Calmly, Aral placed his hands behind his back. There. It was done. He'd allowed the enemy to breach the perimeter. He hoped the warlord's affairs were in order. And his daughter's.
Especially his daughter's. Aral had waited ten long years to make her his. If wreaking vengeance on Karbon was the reason for his actions, then sweet Awrenkka was his reward.
Vartekeir Vantos was lucky to be alive. Running supplies through the Drakken blockade in the Borderlands wasn't the safest of jobshells, even the military didn't want to risk their ships or their hides to do it, but coming nose-to-nose with an Imperial battle-cruiser, a gargantuan vessel a hundred times larger than his ship, wasn't something he'd planned on. Instead, here he was, docking his ship at the outpost as if it were just another day.
It wasn't the first time he'd run into unexpected company in the Borderlands. Usually, he could shoot or talk his way out of it, or simply disappearaka run.
"Vantos, you're living on borrowed time." Keir heard the comment so often that he gave the name to his ship. He'd remind them it was his skill not luck that got him through, of course, but, hells, this time they were right. His abilities, his instincts, his hands had nothing to do with it. It was luck, damn good luck. Crossing paths with that battle-cruiser, he shouldn't have made it back at all, let alone in one piece.
Irritably, he scrubbed his knuckles across a rough chin. Blast it all. He needed sleep, and he needed a shave. But above all, he needed a drink. This particular outpost's watering hole would be open and ready for business, even at this hour, filled with Coalition fighter pilots and other blockade-runners, traders like him who specialized in getting critical supplies in an out of the Borderlands, the no-man's land between two mighty civilizations that wanted nothing more than to stamp the other's existence and take the spoils. The survival rate of the average "runner" was less than a year. Eight months, to be exact, from getting lured in by the prospect of sky-high profits to do a job the military wanted no part of to crossing paths with an Imperial ship where every captain was either a sadistic killer or a trigger-happy psycho, and usually both. Eight months from that first border run to the last. Keir had been at it for four and a half years.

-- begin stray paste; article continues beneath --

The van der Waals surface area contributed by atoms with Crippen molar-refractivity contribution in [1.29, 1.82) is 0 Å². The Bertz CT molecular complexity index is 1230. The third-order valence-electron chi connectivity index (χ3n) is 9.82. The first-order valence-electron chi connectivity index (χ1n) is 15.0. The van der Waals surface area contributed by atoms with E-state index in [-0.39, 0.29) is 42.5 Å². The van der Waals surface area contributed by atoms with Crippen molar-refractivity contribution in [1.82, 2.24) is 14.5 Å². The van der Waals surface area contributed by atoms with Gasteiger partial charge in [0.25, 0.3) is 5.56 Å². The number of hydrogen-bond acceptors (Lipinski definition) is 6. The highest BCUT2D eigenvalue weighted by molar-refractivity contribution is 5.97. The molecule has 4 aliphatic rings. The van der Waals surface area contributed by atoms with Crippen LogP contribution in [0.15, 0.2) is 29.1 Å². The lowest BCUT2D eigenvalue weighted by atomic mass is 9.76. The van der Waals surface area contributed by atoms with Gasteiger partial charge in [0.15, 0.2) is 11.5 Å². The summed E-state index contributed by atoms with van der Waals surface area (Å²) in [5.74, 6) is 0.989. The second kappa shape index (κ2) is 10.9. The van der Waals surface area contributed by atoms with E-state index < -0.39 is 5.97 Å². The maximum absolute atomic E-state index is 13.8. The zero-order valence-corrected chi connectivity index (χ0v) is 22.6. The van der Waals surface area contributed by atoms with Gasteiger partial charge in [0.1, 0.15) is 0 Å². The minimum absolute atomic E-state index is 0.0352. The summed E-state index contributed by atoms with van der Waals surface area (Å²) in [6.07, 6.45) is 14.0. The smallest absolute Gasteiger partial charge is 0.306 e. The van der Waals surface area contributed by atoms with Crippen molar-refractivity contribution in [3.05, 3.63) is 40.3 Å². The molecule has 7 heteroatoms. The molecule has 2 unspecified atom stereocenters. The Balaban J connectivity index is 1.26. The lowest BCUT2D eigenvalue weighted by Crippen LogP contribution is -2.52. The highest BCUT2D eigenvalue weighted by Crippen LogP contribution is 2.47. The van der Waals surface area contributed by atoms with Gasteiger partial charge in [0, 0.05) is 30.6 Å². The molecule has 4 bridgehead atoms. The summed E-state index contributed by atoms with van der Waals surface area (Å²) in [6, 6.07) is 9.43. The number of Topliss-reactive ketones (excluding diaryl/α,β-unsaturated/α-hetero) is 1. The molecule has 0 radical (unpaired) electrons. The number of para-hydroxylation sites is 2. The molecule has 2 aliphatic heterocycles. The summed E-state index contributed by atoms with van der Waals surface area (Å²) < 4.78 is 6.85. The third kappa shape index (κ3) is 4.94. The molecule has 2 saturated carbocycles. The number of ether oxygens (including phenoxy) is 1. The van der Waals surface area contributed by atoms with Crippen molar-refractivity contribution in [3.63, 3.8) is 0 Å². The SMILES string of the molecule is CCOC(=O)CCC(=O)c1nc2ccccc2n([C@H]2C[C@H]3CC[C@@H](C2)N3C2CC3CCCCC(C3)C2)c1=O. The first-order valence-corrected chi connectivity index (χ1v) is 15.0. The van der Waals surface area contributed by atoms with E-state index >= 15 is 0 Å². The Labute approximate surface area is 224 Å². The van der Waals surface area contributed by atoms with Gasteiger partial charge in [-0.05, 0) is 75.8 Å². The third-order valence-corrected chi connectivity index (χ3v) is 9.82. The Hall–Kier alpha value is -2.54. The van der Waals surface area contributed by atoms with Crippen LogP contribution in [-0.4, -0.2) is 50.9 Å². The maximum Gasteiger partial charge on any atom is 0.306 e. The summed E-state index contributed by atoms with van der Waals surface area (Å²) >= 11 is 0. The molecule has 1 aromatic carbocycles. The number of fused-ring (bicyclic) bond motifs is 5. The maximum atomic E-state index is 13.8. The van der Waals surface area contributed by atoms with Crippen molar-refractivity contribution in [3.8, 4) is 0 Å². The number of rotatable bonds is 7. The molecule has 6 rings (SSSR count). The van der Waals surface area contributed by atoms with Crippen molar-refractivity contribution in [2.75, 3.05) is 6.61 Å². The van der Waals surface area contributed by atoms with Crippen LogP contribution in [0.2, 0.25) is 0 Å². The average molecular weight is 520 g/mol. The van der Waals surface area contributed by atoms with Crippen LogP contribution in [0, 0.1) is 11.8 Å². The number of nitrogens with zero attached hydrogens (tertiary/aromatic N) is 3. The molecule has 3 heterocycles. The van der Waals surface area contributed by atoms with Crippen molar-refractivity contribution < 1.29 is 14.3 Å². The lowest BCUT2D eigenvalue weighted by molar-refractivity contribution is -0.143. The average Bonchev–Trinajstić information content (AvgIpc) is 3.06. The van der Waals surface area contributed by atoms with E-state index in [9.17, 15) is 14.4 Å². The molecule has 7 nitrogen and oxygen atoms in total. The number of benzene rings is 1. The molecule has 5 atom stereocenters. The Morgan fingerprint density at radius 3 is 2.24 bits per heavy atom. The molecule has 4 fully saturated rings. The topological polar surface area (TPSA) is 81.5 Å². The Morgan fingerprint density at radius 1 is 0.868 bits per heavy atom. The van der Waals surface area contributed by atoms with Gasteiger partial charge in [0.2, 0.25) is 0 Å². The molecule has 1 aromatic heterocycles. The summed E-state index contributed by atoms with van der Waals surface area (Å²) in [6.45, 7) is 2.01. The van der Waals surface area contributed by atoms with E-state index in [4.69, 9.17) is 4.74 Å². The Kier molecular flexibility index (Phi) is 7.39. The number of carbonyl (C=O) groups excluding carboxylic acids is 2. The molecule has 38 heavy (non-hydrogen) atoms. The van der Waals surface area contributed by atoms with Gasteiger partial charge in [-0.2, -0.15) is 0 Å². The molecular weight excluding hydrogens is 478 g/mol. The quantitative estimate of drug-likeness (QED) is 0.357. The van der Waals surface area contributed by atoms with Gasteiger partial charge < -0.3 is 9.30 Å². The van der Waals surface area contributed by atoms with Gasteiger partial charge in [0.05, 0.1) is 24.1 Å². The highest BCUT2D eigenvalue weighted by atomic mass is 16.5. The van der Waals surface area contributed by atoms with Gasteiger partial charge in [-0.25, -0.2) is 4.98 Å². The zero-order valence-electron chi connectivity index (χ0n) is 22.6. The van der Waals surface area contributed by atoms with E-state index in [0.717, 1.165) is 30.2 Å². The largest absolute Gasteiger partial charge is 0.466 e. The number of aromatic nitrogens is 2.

He focused his bleary eyes on the docking bay looming in his forward window. A double beep-beep in his ear piece told him that outpost security interrogated his craft one last time. All military bases double- and triple-checked craft coming in on final approach. The Drakken had blown facilities into micro-chunks using bait-and-switch tactics before.
Today security deemed him one of the "good guys," a stretch in anyone's imagination (in Keir's opinion), opening the clamshell doors to allow him through. With a shudder and a solid click of the locking mechanism, Borrowed Time slid into place.
How badly did those blasted Drakken ding up his ship?
Keir shut down the drive core and shoved out of his seat, pulling a nanopick from his pocket and slipping it between his lips. A fresh burst of mint woke up his mouth as he pushed up and out the hatch and jumped down to the platform. Luranium had a distinctive odor when burned to a crisp. The air around the hull stank of it. He stalked to the aft engine pod and appraised the damage. "Blast my ass."
"They did." The crew chief on duty whistled as she took in the condition of his ship. "Talk's all over the station that you ran into an Imperial battle-cruiser." The chief's eyes shone with misplaced awe as she waited for Keir to confirm. "And instead of blasting you into so many atoms, it fired a warning shot and let you go. How'd you manage to do that, Vantos?"
"I didn't do anything. They barely stopped to say hello. By the time I realized what happened, they were running away as fast as their little plasma core could carry them."
"You'd better tell the commander."
"Your commander." Keir was civilian, not military, and he made damn sure the people he worked for kept that straight. The star-major and his officers were always trying to shake down Keir and the other runners for intelligence information. Keir revealed what he thought he shouldfor the good of the Coalition and all thatbut he was always careful to hold on to his, ah, trade secrets, as he liked to call them, the little things that kept him alive. People assumed he didn't care if he lived or died. He had news for themhe did. Taking on risk kept him from thinking too hard on his past, or even the future. But one thing was pretty clear in his mindhe intended to be around awhile to enjoy life. "Yeah, I made the required encounter report. There wasn't much to tell."